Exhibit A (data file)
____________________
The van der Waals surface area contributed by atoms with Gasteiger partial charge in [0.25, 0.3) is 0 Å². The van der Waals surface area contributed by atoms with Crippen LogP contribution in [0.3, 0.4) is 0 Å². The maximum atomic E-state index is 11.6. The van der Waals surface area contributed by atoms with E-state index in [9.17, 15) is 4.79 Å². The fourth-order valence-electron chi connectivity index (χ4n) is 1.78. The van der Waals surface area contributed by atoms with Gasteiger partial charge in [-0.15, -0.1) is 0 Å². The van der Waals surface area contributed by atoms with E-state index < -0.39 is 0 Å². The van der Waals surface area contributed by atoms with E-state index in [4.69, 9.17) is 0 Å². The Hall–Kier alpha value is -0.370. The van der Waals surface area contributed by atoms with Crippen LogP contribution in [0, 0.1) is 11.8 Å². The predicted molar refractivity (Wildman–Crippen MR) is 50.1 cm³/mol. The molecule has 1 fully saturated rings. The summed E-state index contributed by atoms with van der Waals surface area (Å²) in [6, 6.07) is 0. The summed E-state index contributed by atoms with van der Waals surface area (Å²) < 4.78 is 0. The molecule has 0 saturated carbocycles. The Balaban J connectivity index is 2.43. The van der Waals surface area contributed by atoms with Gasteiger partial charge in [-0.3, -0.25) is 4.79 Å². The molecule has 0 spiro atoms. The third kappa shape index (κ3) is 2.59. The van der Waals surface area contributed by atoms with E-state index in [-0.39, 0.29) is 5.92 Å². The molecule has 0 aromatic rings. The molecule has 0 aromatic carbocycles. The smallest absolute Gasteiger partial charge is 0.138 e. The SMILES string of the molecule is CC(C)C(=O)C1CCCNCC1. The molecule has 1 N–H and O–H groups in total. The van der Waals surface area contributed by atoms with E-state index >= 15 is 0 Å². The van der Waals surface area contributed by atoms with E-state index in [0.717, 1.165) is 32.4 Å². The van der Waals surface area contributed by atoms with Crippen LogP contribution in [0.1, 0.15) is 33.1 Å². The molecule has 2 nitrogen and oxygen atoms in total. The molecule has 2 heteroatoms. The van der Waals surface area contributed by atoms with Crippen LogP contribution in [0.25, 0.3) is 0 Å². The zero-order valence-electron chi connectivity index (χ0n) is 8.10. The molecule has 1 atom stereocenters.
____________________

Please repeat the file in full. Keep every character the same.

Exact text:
The van der Waals surface area contributed by atoms with Gasteiger partial charge in [0.25, 0.3) is 0 Å². The van der Waals surface area contributed by atoms with Crippen LogP contribution in [0.3, 0.4) is 0 Å². The maximum atomic E-state index is 11.6. The van der Waals surface area contributed by atoms with E-state index in [9.17, 15) is 4.79 Å². The fourth-order valence-electron chi connectivity index (χ4n) is 1.78. The van der Waals surface area contributed by atoms with Gasteiger partial charge in [-0.15, -0.1) is 0 Å². The van der Waals surface area contributed by atoms with E-state index < -0.39 is 0 Å². The van der Waals surface area contributed by atoms with E-state index in [4.69, 9.17) is 0 Å². The Hall–Kier alpha value is -0.370. The van der Waals surface area contributed by atoms with Crippen LogP contribution in [0, 0.1) is 11.8 Å². The predicted molar refractivity (Wildman–Crippen MR) is 50.1 cm³/mol. The molecule has 1 fully saturated rings. The summed E-state index contributed by atoms with van der Waals surface area (Å²) in [6, 6.07) is 0. The summed E-state index contributed by atoms with van der Waals surface area (Å²) < 4.78 is 0. The molecule has 0 saturated carbocycles. The Balaban J connectivity index is 2.43. The van der Waals surface area contributed by atoms with Gasteiger partial charge in [-0.3, -0.25) is 4.79 Å². The molecule has 0 spiro atoms. The third kappa shape index (κ3) is 2.59. The van der Waals surface area contributed by atoms with E-state index in [-0.39, 0.29) is 5.92 Å². The molecule has 0 aromatic rings. The molecule has 0 aromatic carbocycles. The smallest absolute Gasteiger partial charge is 0.138 e. The SMILES string of the molecule is CC(C)C(=O)C1CCCNCC1. The molecule has 1 N–H and O–H groups in total. The van der Waals surface area contributed by atoms with E-state index >= 15 is 0 Å². The van der Waals surface area contributed by atoms with E-state index in [0.717, 1.165) is 32.4 Å². The van der Waals surface area contributed by atoms with Crippen LogP contribution in [0.1, 0.15) is 33.1 Å². The molecule has 2 nitrogen and oxygen atoms in total. The molecule has 2 heteroatoms. The van der Waals surface area contributed by atoms with Crippen LogP contribution in [0.25, 0.3) is 0 Å². The zero-order valence-electron chi connectivity index (χ0n) is 8.10. The molecule has 1 atom stereocenters.